On a grand scale, social networking is a popular and efficient way of communicating in an expeditious time frame; getting your information out to whomever, whenever. Unfortunately in today’s society there is always a downside to something so convenient.
According to the Internet Crime Complaint Center (IC3), there has been an increase in the number of hijacked social networking accounts reported to www.ic3.gov. One of the more popular scams involves online criminals planting malicious software and code onto to victim computers. It starts by someone opening a spam e-mail, sometimes from another hijacked friend’s account. When opened, the spam allows the cyber intruders to steal passwords for any account on the computer, including social networking sites. The thieves then change the user’s passwords and eventually send out distress messages claiming they are in some sort of legal or medical peril and requesting money from their social networking contacts.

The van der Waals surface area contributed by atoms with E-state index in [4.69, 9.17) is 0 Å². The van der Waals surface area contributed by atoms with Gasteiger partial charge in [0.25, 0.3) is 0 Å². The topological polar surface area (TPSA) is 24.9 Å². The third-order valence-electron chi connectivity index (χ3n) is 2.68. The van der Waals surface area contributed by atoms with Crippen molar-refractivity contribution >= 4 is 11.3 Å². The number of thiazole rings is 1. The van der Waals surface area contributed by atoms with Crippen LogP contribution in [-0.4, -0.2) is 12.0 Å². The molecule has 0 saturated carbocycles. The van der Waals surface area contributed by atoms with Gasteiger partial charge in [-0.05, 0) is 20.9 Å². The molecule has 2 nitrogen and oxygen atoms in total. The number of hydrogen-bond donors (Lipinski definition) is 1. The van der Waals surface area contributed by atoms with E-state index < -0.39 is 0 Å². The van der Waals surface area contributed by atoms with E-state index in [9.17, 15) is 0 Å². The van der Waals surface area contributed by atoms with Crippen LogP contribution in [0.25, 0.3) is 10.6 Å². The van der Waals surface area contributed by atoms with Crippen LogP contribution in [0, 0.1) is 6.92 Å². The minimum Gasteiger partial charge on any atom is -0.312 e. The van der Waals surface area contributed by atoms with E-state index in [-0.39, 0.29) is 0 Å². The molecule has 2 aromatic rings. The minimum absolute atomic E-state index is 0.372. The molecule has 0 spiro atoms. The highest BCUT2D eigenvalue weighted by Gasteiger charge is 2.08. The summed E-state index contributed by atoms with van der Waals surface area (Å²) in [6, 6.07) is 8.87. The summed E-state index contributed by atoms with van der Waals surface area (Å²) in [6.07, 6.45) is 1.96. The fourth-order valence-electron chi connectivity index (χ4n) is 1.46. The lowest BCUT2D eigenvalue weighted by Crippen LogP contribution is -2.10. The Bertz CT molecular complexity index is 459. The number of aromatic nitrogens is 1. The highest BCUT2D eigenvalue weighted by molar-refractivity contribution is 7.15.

A Heritage research report, “Social Networking and National Security: How to Harness Web 2.0 to Protect the Country” warned that, “even if the organizational and institutional government barriers to Web 2.0 could be overcome, there are legitimate concerns over making Government 2.0 a national security instrument. The most widely voiced concern is information assurance– knowing that the data are precise and reliable. Rumors, perfidy, or inaccurate information can be dispersed at least as fast as facts.” This FBI press release solidifies the proposed concern in Jim Carafano’s report.
It is essential to note that even though social networking may be convenient and beneficial to some, there are always those waiting to disrupt and exploit the system.